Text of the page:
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U.S. President Donald Trump, seen here on May 18, 2020, has also provided a repeat warning for every non-superpower to see: Don’t count on the U.S. to solve that conundrum.

DOUG MILLS/The New York Times News Service

It is such a Trumpian threat: The U.S. President doesn’t trust the World Health Organization to do its job right, so he’s not going to pay for it.

Donald Trump clearly likes the political message that it sends – that he’s pushing back on Chinese influence in a multilateral organization that has put Americans in danger.

Although he sent a letter to WHO director-general Tedros Adhanom Ghebreyesus that was supposed to be a call for reform, that’s not really what it was. At least, not in the sense that the United States has determined that the WHO is broken and is now hell-bent on fixing it. It was a threat to leave.

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But we know public health really does require some global co-ordination. And Mr. Trump can’t make a U.S.-only World Health Organization.

Still, Mr. Trump has done us all a great service. He has underlined the world’s political problem with China now: We can’t live with it and we can’t live without it.

Mr. Trump has also provided a repeat warning for every non-superpower to see: Don’t count on the U.S. to solve that conundrum.

That’s why all of them have an interest in pressing China for transparency. Australia has done that for weeks, and Prime Minister Justin Trudeau, initially non-committal, is gradually saying so more directly, and many others have signed on. It’s crucial they demand a standard of basic transparency in a few spheres of common global interest.

There can be little doubt coronavirus highlighted a problem with China’s government. It’s hard to know whether instances of stifling whistle-blowers and delaying medical disclosures to the world were part of a deliberate campaign of deception, but Beijing’s aggressive behaviour in pushing back at calls for transparency is certainly something to worry about. Other countries have misled the world about the spread of the virus within their borders. But China is a rising superpower with influence.

Mr. Trump’s letter – which includes some factual errors and unsubstantiated allegations – blames the WHO for failing to ring warning bells, and accuses it not just of credulousness or incompetence, but of succumbing to Chinese influence.

Even if the accusation is true, it should be pretty clear that you can’t fix a failure in the sharing of global health information and advice by eliminating the co-ordination of health information and advice. The U.S. can’t create its own global health agency and expect that will force China to share information more transparently. Mr. Trump can’t solve that global problem by going it alone.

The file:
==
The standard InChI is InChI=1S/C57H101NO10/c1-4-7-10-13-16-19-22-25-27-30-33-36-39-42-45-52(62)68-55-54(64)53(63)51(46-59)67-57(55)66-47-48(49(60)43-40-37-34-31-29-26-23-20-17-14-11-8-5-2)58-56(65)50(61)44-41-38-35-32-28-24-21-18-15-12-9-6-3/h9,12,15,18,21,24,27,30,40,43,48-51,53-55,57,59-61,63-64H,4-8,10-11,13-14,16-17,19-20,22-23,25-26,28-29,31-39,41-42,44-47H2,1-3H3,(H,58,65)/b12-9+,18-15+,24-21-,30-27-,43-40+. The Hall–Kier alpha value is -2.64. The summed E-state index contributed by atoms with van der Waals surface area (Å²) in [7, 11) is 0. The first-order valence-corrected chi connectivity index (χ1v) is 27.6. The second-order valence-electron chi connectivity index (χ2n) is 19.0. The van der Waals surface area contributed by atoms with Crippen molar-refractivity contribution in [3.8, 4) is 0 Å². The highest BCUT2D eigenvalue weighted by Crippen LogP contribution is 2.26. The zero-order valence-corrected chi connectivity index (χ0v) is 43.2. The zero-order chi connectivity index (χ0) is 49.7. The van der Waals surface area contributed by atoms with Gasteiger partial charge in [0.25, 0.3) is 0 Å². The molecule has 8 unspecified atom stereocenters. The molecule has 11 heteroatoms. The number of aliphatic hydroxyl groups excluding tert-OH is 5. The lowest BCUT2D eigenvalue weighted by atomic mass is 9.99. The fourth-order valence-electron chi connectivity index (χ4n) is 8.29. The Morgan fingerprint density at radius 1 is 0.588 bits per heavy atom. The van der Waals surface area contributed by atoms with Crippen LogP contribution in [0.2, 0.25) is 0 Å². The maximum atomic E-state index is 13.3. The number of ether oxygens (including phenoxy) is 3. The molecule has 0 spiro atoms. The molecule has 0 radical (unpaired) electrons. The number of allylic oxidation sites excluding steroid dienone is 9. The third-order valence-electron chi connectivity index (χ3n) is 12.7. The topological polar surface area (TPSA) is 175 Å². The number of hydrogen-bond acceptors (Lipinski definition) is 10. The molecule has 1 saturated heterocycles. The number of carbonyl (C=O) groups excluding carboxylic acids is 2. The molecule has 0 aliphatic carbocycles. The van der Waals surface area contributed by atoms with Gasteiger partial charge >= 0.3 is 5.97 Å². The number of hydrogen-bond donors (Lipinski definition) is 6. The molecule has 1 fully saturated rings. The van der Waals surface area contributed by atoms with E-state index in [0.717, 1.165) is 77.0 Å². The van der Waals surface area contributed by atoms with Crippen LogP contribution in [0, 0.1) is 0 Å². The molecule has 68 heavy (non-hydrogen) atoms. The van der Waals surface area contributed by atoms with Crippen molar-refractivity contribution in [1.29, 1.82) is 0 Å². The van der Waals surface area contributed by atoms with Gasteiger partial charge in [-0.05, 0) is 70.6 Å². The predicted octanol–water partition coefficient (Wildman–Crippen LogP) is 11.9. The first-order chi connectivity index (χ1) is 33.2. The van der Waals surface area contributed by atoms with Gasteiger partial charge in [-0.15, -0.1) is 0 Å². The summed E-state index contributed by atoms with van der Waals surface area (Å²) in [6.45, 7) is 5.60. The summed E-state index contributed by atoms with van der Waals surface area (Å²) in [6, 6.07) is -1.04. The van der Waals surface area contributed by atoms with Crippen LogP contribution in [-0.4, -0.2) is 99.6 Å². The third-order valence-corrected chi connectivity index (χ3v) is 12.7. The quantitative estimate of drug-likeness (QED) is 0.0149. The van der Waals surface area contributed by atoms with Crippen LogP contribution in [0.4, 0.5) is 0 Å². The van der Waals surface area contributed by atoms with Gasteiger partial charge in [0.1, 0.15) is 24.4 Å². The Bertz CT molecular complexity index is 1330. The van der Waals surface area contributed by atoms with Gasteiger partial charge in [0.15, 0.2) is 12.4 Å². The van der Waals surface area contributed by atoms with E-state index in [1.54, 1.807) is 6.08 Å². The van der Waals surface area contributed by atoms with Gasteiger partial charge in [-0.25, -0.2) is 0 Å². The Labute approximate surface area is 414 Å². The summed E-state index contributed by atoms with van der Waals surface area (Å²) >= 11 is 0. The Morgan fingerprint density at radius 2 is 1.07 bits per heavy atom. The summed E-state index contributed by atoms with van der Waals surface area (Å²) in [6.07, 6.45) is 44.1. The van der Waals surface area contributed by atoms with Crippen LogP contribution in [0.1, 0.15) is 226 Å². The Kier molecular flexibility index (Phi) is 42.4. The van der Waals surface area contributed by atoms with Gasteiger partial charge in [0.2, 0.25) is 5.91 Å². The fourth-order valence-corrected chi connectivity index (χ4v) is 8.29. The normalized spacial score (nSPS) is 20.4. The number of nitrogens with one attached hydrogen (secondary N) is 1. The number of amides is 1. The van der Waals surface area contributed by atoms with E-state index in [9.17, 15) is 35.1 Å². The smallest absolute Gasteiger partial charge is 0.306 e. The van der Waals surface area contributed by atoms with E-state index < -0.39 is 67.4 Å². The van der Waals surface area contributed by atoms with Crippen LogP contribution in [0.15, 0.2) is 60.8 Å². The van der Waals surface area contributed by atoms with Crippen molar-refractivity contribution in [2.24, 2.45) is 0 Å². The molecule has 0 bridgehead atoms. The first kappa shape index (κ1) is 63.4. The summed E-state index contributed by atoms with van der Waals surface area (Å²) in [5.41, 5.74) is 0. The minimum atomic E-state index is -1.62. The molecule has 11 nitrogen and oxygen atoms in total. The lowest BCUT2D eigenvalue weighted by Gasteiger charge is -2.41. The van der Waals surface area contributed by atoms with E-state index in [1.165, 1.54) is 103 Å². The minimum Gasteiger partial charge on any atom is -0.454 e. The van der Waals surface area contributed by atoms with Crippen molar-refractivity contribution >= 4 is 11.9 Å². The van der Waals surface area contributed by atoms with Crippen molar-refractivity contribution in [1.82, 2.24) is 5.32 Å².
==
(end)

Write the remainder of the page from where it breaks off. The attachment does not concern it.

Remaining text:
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Of course, Mr. Trump’s letter is full of Trumpian politics. It could be leverage. Mr. Trump’s basic instinct from his real estate days is to refuse to pay unless he gets a concession. In office, he has seen many international relationships as financial transactions. It is also domestic politics, aimed at diverting blame for his pandemic response away from him and onto a rival.

But that doesn’t make the conundrum go away.

Once upon a time, it was the U.S. that would step in to lead the building of multilateral organizations, often designing them. It could lead reforms of the WHO now. After all, the WHO, like most multilateral agencies, is the product of its members, and the U.S. is still the most influential. But Mr. Trump’s election represented a me-first sentiment in U.S. politics, and now it is turning heavily on rivalry with China.

That’s not something that will end when Mr. Trump leaves power. The new superpower rivalry is a potent force in U.S. politics that crosses party lines. That won’t change if Joe Biden is elected president in November.

Perhaps a hypothetical President Biden would choose to act more by spearheading reforms to multilateral organizations such as the WHO – or the World Trade Organization, for that matter. But those efforts are still likely to play out as part of a superpower rivalry. U.S. domestic politics will encourage that, too.

There’s still the question about the next pandemic. In a new cold war, will there be room for co-operation on a few common-interest things such as global health? There will be more skepticism now. Intelligence agencies will expend more efforts on public health. But that’s no substitute. The U.S. isn’t in the mood to solve the China conundrum. It belongs to every other country.

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Historian Niall Ferguson compares COVID-19 to past global sicknesses, likening it to a flu pandemic that hit in the 1950s. He also says the coronavirus will accelerate the emergence of a new Cold War between China and the U.S. Mr. Ferguson was in conversation with Rudyard Griffiths from the Munk Debates. The Globe and Mail

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